One of the most effective ways of landing a hedge fund job is to interview for a job that doesn’t exist. If that sounds counter-intuitive, then check out a recent article in Forbes about mastering the “informational” interview.
More people land jobs through these informal interviews than formal job-openings, according to Sarah Stamboulie, a New York career coach who’s worked at Morgan Stanley and Cantor Fitzgerald, and has been a career coach at Columbia University.
The trick is to get a chance to speak with someone in your target company, either through a personal or business contact. Then to approach the informational interview as if you were a consultant on a fact-finding mission.
Stamboulie tells her clients to do extensive research on the company, the person and the market beforehand. Then to use that research in an email requesting a meeting. She encourages people to write at length about why they are interested in the company, what they admire about its strategy, how the company or department handled a particular challenge, and to write a bit about the person whom they hope to meet.
“Your email isn’t about how great you are,” says Stamboulie. “The bulk of the email is about why you want to meet with the friend or colleague. You need to make it clear you’ve done some grown-up research.”
Once in the interview, ask lots of questions about the company, its needs, and most importantly, what opportunities are being lost. Act as if you are a consultant trying to figure out how to help the company improve its business. Your goal, says Stamboulie, is to determine how your skills may somehow overlap with the company’s needs or areas of opportunity.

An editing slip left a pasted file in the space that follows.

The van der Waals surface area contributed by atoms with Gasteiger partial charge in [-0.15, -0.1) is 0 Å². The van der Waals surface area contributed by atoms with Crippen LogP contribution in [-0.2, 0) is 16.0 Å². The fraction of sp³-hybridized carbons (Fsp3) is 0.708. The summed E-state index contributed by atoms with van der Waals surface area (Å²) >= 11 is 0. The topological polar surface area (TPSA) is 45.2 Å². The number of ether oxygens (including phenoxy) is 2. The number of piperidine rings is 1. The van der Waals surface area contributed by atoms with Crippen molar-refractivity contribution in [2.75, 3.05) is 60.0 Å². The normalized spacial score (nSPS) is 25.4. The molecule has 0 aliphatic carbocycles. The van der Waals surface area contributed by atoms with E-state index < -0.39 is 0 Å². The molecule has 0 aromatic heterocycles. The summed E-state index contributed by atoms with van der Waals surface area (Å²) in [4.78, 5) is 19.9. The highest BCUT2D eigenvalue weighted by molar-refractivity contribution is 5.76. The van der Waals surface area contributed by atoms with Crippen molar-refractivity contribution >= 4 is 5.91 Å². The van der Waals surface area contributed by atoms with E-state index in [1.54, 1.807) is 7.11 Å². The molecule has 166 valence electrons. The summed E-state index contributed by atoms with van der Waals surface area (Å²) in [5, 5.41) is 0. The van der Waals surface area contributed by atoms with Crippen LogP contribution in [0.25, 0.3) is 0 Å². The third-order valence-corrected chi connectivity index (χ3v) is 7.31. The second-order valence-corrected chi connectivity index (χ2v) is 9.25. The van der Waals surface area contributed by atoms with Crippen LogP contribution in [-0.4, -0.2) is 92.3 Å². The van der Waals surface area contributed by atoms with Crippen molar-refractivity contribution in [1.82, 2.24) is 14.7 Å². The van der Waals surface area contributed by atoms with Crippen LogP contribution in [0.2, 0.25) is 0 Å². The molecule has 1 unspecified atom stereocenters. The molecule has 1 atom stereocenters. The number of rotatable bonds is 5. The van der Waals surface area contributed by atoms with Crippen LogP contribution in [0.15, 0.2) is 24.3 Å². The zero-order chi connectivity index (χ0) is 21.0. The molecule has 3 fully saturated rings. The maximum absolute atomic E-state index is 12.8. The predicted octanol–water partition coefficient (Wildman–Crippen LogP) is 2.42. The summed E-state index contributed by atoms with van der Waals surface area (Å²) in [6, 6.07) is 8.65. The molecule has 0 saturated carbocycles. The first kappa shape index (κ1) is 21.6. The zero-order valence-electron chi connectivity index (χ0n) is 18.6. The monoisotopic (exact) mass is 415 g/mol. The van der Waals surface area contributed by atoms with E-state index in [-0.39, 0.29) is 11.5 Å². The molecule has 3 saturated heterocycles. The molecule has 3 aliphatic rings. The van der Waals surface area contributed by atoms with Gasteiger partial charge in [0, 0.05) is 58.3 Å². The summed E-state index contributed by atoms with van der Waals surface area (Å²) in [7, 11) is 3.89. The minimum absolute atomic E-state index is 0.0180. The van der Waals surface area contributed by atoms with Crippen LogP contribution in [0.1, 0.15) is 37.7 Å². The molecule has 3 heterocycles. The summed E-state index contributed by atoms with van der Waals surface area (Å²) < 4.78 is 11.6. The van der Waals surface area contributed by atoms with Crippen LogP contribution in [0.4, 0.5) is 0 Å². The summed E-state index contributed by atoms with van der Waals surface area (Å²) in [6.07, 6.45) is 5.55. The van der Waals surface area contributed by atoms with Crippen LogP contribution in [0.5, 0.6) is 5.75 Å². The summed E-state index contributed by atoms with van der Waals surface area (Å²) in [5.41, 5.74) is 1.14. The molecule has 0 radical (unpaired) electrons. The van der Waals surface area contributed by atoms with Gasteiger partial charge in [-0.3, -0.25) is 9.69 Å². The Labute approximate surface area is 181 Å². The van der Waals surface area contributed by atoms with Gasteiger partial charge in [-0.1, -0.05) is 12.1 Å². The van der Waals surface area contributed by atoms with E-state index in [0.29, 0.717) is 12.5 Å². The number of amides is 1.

As an example, if you speak a foreign language or have worked overseas, ask about the company’s business in that region and see if your skills could expand opportunities for them.
Of course, there is also the chance that making a personal connection will lead to a job. One client of Stamboulie’s went for an informational interview at a hedge fund that he considered out of reach. Yet the manager was a Frenchman living in London who loved French food and wine. So did the candidate. The two hit it off on a personal level and a job eventually materialized.
Which is the whole point of informational interviews. Companies are always thinking about hiring. They may not have a formal job opening at that precise time, and many jobs are never actually posted. But these informational interviews get you on the radar screen and can lead to opportunities.
What about you? Do you have a careful strategy for developing informational interviews at your target hedge fund firms? Add your comments below.